Rahim Khan admits that the primary reason he searched for Hassan was his own loneliness. It happened like this: After Rahim Khan hears of Baba's death, he drives to Hazarajat to search for Hassan and asks him to move to Kabul with him. Rahim Khan learns that Hassan is married and that his wife is expecting a child. He also learns that a land mine killed Ali two years earlier. Hassan has many questions about Amir and his life in America. Initially, Hassan says he does not want to go with Rahim Khan, but after a night of whispers and tears between Hassan and his wife, in the morning, Hassan agrees.
Hassan and his wife, Farzana, refuse to move into the house with Rahim Khan; instead, they live in Ali's old hut. They begin to take care of both Rahim Khan and the house. Their child is stillborn. Years pass. In 1990, Farzana is pregnant again. One day a disfigured old woman arrives. The woman is Sanaubar, Hassan's mother. Upon hearing this news, Hassan flees the house; however, he returns the next morning, welcomes his mother, and nurses her back to health. That winter, Sanaubar delivers Hassan's son, Sohrab, named after the hero from the Shahnamah. Sanaubar becomes inseparable from her grandson until her death four years later.
By this time it is 1995, and Kabul suffers from the infighting of three factions — Massoud, Rabbani, and the Mujahedin. Hassan teaches Sohrab to use a slingshot, and like his father, Sohrab becomes deadly with it. Hassan and his son also run kites. It is 1996 when the Taliban rolls in, and they are viewed as heroes by many, but not by Hassan. Hassan's response to their coming is "God help the Hazaras now." And he is right. A couple of weeks after they seize power, the Taliban ban kite fighting. "And two years later, in 1998, they massacred the Hazaras in Mazar-i-Sharif."
For the first time in the novel, the narrative shifts in this chapter from Amir's to Rahimi Khan's point of view. The most telling details that Rahim Khan shares with Amir about Hassan are the questions Hassan asks about Amir and Amir's life, especially the one asking whether Amir is happy. Hassan is still more concerned about Amir's welfare than his own; this serves as a sharp contrast to Amir's reaction every time he has heard a mention of Hassan's name.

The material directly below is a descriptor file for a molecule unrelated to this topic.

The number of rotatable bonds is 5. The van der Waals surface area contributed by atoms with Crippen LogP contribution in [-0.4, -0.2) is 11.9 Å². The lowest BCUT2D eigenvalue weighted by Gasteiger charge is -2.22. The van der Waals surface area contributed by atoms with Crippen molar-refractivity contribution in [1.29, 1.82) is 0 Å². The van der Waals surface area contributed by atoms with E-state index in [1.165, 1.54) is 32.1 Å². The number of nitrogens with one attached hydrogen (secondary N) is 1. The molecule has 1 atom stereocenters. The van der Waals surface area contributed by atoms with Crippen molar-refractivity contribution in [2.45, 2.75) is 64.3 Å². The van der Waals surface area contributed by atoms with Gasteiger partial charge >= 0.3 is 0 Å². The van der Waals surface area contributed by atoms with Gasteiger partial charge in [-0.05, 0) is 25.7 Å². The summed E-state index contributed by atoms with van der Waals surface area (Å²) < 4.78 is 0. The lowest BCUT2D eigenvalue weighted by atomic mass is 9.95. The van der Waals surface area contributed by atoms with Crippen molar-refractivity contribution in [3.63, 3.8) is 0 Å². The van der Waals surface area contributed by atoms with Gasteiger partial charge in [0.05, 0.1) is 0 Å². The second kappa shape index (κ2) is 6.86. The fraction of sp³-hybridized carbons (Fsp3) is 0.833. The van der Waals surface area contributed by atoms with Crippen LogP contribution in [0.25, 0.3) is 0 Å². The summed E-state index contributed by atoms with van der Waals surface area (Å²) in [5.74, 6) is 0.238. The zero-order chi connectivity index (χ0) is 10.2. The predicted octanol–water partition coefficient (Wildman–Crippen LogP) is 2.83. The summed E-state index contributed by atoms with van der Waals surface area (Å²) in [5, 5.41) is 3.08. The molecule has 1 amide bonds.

At one point in his narrative, Rahim Khan comments, in response to Hassan's reaction to his mother's return, "I guess some stories do not need telling." But some stories do need telling — especially the story The Kite Runner. Although this statement is an offhand remark that refers to a minor character, the implication of its significance to the greater whole is quite clear. Without novels like The Kite Runner, many readers will remain blissfully unaware of life in Afghanistan. A novel like this puts a face and a name to citizens that otherwise exist only in newspaper headlines, news programs, and Internet reports. Chapter 16 makes perfectly clear that one of the most important reasons for writing this book is to share historical information in a compelling manner. Although the story of Amir is fiction, the narrative is based on fact, and the information about life in Afghanistan makes The Kite Runner a notable historical novel.
Some critics view Hassan as a Christ figure, and the forgiveness he gives to the mother who abandoned him supports this interpretation. These critics like to identify the similarities between Islam and Christianity and consider the overlapping ideas and beliefs another example of the universality of the novel. Other critics bristle at this need to find a Christian figure in a text that contains so few Christians and find such a characterization as demeaning and insensitive.